Complaint was made to Hyrcanus that Herod had violated the law which prohibited the execution of even an evil man, unless he had been first condemned to death by the Sanhedrin.
So Herod was summoned to stand his trial.
Herod put his own profit above the Law, acting after his kind, and he also was God's instrument.
It is to be remembered that, in this and all narratives of the life of Herod, Josephus was dependent upon the history of Herod's client, Nicolaus of Damascus, and was himself a supporter of law and order.
When Cassius demanded a tribute of 700 talents from Palestine, Antipater set Herod, Phasael and this Malichus, his enemy, to collect it.
Herod thought it imprudent to secure the favour of Rome by the sufferings of others.
So Herod and Phasael continued to be virtually kings of the Jews: Antony's court required large remittances and Palestine was not exempt.
Hyrcanus and Phasael were trapped: Herod fled by way of Egypt to Rome.
The senate of Rome under the influence of Antony and Octavian ratified the claims of Herod, and after some delay lent him the armed force necessary to make them good.
This development of Judaism was eminently to the mind of the rulers; and Herod did much to encourage it.
Herod had put down Jewish rebels and Herod appointed the high priests.
So long as Herod lived there was no insurrection.
In return for her kindness, being entrusted with foreknowledge by the visitation of God, they prophesied that God had decreed an end of rule for Herod and his line and that the sovereignty devolved upon her and Pheroras and their children.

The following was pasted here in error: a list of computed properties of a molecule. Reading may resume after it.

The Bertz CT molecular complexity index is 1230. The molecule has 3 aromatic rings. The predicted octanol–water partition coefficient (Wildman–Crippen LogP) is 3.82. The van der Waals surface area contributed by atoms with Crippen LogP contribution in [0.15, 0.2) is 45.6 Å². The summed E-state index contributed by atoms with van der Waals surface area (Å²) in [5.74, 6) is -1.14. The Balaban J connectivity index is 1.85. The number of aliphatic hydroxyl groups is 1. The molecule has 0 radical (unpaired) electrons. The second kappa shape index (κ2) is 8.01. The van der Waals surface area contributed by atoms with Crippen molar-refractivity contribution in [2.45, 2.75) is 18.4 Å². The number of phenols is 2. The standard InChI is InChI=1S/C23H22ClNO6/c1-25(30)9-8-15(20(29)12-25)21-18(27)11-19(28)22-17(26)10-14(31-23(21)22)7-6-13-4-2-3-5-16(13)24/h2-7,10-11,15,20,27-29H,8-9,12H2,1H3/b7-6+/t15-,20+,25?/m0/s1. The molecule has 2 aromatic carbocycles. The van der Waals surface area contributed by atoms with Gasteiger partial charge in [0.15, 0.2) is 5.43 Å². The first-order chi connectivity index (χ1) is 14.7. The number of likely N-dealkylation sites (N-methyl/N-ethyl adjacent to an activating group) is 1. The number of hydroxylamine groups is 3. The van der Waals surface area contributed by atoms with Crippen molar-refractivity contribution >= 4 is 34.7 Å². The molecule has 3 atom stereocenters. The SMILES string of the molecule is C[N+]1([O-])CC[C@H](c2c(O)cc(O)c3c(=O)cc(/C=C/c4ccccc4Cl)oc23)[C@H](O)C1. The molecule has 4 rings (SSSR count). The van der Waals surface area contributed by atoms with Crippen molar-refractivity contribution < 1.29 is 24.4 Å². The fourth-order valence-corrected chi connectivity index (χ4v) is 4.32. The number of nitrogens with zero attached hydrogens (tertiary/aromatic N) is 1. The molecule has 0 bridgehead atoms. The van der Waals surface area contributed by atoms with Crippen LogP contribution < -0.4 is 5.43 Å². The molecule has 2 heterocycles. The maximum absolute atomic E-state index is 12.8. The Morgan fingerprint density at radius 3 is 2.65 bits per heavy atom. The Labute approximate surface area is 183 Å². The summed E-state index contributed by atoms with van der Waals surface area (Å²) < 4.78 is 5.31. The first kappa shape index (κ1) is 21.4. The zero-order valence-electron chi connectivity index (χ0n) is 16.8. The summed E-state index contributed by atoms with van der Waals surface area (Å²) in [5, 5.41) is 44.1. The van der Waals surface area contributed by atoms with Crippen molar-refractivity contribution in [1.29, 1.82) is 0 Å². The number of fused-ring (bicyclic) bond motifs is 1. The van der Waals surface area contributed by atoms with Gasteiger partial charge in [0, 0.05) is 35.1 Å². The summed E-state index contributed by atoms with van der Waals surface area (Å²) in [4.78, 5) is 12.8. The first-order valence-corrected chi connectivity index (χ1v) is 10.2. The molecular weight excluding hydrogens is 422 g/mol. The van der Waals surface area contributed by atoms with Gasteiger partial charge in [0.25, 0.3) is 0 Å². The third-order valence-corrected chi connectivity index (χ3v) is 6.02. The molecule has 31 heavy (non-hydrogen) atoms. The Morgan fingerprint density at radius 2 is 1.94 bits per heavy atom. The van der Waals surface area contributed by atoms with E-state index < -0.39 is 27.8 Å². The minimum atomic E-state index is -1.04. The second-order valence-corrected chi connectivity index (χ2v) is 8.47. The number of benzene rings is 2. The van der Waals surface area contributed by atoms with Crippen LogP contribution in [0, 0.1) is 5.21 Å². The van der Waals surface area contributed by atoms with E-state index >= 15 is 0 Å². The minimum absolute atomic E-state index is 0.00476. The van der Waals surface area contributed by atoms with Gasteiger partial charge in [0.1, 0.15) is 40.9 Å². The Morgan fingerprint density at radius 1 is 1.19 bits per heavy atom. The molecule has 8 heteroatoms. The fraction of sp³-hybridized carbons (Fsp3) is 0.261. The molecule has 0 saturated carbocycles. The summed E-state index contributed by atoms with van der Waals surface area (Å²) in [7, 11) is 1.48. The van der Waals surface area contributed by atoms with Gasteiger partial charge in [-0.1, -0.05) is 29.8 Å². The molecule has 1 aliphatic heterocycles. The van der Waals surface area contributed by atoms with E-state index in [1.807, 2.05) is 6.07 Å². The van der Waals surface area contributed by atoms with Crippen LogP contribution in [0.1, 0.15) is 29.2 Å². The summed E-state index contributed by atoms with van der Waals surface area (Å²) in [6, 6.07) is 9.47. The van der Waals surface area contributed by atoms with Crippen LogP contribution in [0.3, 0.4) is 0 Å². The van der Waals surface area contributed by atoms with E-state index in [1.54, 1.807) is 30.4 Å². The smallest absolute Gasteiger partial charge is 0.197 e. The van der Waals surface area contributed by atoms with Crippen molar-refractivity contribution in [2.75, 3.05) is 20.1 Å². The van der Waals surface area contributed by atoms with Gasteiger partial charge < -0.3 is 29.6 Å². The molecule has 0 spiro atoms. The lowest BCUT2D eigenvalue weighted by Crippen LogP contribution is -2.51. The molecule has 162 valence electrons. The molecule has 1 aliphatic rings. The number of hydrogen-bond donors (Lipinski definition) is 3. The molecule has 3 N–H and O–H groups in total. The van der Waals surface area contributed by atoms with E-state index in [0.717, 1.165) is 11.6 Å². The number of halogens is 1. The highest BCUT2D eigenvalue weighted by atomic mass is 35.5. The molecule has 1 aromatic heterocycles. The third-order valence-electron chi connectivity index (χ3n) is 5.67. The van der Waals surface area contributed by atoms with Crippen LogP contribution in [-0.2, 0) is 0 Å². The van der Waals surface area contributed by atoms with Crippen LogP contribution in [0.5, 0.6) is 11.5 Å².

Herod was stricken with an incurable disease.
A report that Herod was dead co-operated with their exhortations to send the iconoclasts to their appointed work.
But Herod was not dead yet, and the instigators and the agents of this sacrilege were burned alive.
On the death of Herod in 4 B.C. Archelaus kept open house for mourners as the Jewish custom, which reduced many Jews to beggary, prescribed.
Where Augustus had a temple built by Herod the Great.
So the Jews of Judaea obtained the settlement for which they had pleaded at the death of Herod; and some of them beg2 n to regret it at once.
In Galilee the Jews predominated over the heathen and their ruler Herod Antipas had some sort of claim upon their allegiance.
He conciliated his subjects by his deference to the observances of Judaism, and - the case is probably typical of his policy - he joined in protesting, when Pilate set up a votive shield in the palace of Herod within the sacred city.